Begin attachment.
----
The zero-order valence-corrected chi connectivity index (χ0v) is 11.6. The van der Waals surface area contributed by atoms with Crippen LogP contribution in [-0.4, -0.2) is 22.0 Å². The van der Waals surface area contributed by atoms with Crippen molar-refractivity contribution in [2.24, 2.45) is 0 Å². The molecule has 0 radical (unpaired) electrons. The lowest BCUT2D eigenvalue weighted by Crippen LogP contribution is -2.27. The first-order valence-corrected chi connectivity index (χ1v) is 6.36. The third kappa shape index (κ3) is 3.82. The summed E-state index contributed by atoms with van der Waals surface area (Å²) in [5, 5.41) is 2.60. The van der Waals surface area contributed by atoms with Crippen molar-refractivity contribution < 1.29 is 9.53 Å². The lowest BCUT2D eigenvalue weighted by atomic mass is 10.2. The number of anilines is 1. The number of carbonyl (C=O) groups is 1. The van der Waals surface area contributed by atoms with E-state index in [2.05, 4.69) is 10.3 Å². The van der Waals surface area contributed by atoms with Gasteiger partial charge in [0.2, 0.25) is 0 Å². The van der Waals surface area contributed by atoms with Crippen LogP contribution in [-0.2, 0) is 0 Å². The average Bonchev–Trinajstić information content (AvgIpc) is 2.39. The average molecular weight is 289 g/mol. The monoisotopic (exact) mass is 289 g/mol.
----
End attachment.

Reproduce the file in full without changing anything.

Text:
The zero-order valence-corrected chi connectivity index (χ0v) is 11.6. The van der Waals surface area contributed by atoms with Crippen LogP contribution in [-0.4, -0.2) is 22.0 Å². The van der Waals surface area contributed by atoms with Crippen molar-refractivity contribution in [2.24, 2.45) is 0 Å². The molecule has 0 radical (unpaired) electrons. The lowest BCUT2D eigenvalue weighted by Crippen LogP contribution is -2.27. The first-order valence-corrected chi connectivity index (χ1v) is 6.36. The third kappa shape index (κ3) is 3.82. The summed E-state index contributed by atoms with van der Waals surface area (Å²) in [5, 5.41) is 2.60. The van der Waals surface area contributed by atoms with Crippen molar-refractivity contribution < 1.29 is 9.53 Å². The lowest BCUT2D eigenvalue weighted by atomic mass is 10.2. The number of anilines is 1. The number of carbonyl (C=O) groups is 1. The van der Waals surface area contributed by atoms with E-state index in [2.05, 4.69) is 10.3 Å². The van der Waals surface area contributed by atoms with Gasteiger partial charge in [0.2, 0.25) is 0 Å². The van der Waals surface area contributed by atoms with Crippen LogP contribution in [-0.2, 0) is 0 Å². The average Bonchev–Trinajstić information content (AvgIpc) is 2.39. The average molecular weight is 289 g/mol. The monoisotopic (exact) mass is 289 g/mol.